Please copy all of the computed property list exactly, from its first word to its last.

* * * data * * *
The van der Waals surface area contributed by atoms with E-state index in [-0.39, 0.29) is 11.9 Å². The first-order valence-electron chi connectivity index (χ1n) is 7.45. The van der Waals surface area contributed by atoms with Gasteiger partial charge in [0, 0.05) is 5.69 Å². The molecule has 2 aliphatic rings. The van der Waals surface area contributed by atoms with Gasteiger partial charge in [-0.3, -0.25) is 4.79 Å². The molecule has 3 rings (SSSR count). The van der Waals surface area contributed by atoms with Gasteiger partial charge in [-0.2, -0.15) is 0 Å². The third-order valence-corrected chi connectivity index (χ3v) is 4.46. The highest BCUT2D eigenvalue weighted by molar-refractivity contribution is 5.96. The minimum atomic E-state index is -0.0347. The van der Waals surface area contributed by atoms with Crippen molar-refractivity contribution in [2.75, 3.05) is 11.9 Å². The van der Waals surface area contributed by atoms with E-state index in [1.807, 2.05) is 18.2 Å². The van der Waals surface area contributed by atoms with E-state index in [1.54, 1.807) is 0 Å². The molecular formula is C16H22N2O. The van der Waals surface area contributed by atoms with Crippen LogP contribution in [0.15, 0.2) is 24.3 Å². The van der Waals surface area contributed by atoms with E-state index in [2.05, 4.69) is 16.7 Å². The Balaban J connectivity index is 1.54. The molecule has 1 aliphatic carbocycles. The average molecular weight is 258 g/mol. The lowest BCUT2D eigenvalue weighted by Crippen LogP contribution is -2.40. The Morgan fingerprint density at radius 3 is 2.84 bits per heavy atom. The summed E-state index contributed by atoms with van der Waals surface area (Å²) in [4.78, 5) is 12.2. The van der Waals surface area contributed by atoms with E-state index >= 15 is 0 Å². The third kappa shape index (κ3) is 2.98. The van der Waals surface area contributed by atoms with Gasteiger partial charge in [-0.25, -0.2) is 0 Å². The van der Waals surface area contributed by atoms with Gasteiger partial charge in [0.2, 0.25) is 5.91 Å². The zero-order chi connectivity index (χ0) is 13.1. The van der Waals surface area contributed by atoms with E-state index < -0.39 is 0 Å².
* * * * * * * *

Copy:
The van der Waals surface area contributed by atoms with E-state index in [-0.39, 0.29) is 11.9 Å². The first-order valence-electron chi connectivity index (χ1n) is 7.45. The van der Waals surface area contributed by atoms with Gasteiger partial charge in [0, 0.05) is 5.69 Å². The molecule has 2 aliphatic rings. The van der Waals surface area contributed by atoms with Gasteiger partial charge in [-0.3, -0.25) is 4.79 Å². The molecule has 3 rings (SSSR count). The van der Waals surface area contributed by atoms with Gasteiger partial charge in [-0.2, -0.15) is 0 Å². The third-order valence-corrected chi connectivity index (χ3v) is 4.46. The highest BCUT2D eigenvalue weighted by molar-refractivity contribution is 5.96. The minimum atomic E-state index is -0.0347. The van der Waals surface area contributed by atoms with Crippen molar-refractivity contribution in [2.75, 3.05) is 11.9 Å². The van der Waals surface area contributed by atoms with E-state index in [1.807, 2.05) is 18.2 Å². The van der Waals surface area contributed by atoms with E-state index in [1.54, 1.807) is 0 Å². The molecular formula is C16H22N2O. The van der Waals surface area contributed by atoms with Crippen LogP contribution in [0.15, 0.2) is 24.3 Å². The van der Waals surface area contributed by atoms with E-state index in [2.05, 4.69) is 16.7 Å². The Balaban J connectivity index is 1.54. The molecule has 1 aliphatic carbocycles. The average molecular weight is 258 g/mol. The lowest BCUT2D eigenvalue weighted by Crippen LogP contribution is -2.40. The Morgan fingerprint density at radius 3 is 2.84 bits per heavy atom. The summed E-state index contributed by atoms with van der Waals surface area (Å²) in [4.78, 5) is 12.2. The van der Waals surface area contributed by atoms with E-state index >= 15 is 0 Å². The third kappa shape index (κ3) is 2.98. The van der Waals surface area contributed by atoms with Gasteiger partial charge in [-0.25, -0.2) is 0 Å². The van der Waals surface area contributed by atoms with Gasteiger partial charge in [0.2, 0.25) is 5.91 Å². The zero-order chi connectivity index (χ0) is 13.1. The van der Waals surface area contributed by atoms with E-state index < -0.39 is 0 Å².